The Agriculture Act of 2014 offers livestock producers several avenues of assistance to recover losses from drought and winter weather disasters
The Agriculture Act of 2014 offers livestock producers several avenues of assistance to recover losses from drought and winter weather disasters.
The U.S. Department of Agriculture’s (USDA) Farm Service Agency (FSA) Administrator Juan M. Garcia, says livestock producers affected by natural disasters such as the drought in the West and the unexpected winter storm in the upper Midwest to keep thorough records. This includes livestock and feed losses, and any additional expenses that are a result of losses to purchased forage or feed stuff.
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"The 2014 Farm Bill provides a strong farm safety net to help ranchers during these difficult times,” said Garcia. “We’ll provide producers with information on new program requirements, updates and signups as the information becomes available. In the meantime, I urge producers to keep thorough records. We know these disasters have caused serious economic hardships for our livestock producers. We’ll do all we can to assist in their recovery.”
In addition to western drought and the early-winter snowstorms, a variety of disasters from floods to storms to unexpected freezes also occur. Each event causes economic consequences for farmers and ranchers throughout the United States. FSA recommends that owners and producers record all pertinent information of natural disaster consequences, including:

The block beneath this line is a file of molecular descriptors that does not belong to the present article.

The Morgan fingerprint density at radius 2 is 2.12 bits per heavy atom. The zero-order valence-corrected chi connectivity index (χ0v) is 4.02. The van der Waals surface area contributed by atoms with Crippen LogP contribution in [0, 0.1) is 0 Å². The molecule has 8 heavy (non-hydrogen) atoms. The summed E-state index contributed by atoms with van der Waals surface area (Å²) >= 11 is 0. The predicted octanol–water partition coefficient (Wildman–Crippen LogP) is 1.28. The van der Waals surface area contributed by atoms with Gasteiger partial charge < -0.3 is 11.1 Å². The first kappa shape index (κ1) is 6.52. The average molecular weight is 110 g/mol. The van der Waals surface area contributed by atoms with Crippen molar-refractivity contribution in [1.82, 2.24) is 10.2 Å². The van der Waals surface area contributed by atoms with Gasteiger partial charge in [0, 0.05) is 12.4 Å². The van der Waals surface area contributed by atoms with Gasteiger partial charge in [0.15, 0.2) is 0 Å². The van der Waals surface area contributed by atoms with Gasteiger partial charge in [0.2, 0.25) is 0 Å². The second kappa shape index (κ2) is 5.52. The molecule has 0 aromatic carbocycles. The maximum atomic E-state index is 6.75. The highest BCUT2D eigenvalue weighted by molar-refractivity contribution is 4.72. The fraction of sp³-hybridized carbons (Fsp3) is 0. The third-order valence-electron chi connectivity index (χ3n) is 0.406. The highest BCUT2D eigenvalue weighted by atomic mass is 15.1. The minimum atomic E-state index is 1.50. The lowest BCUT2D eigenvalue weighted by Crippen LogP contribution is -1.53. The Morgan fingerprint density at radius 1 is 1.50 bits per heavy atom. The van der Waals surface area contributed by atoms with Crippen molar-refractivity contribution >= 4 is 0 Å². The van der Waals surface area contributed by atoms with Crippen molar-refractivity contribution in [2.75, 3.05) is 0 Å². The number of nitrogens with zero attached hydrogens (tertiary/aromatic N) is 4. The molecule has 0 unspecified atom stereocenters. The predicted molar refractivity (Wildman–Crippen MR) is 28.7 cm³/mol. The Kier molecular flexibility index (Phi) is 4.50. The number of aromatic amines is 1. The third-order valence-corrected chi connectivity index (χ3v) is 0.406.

- Documentation of the number and kind of livestock that have died, supplemented if possible by photographs or video records of ownership and losses;
- Dates of death supported by birth recordings or purchase receipts;
- Costs of transporting livestock to safer grounds or to move animals to new pastures;
- Feed purchases if supplies or grazing pastures are destroyed;
- Crop records, including seed and fertilizer purchases, planting and production records;
- Pictures of on-farm storage facilities that were destroyed by wind or flood waters; and
- Evidence of damaged farm land.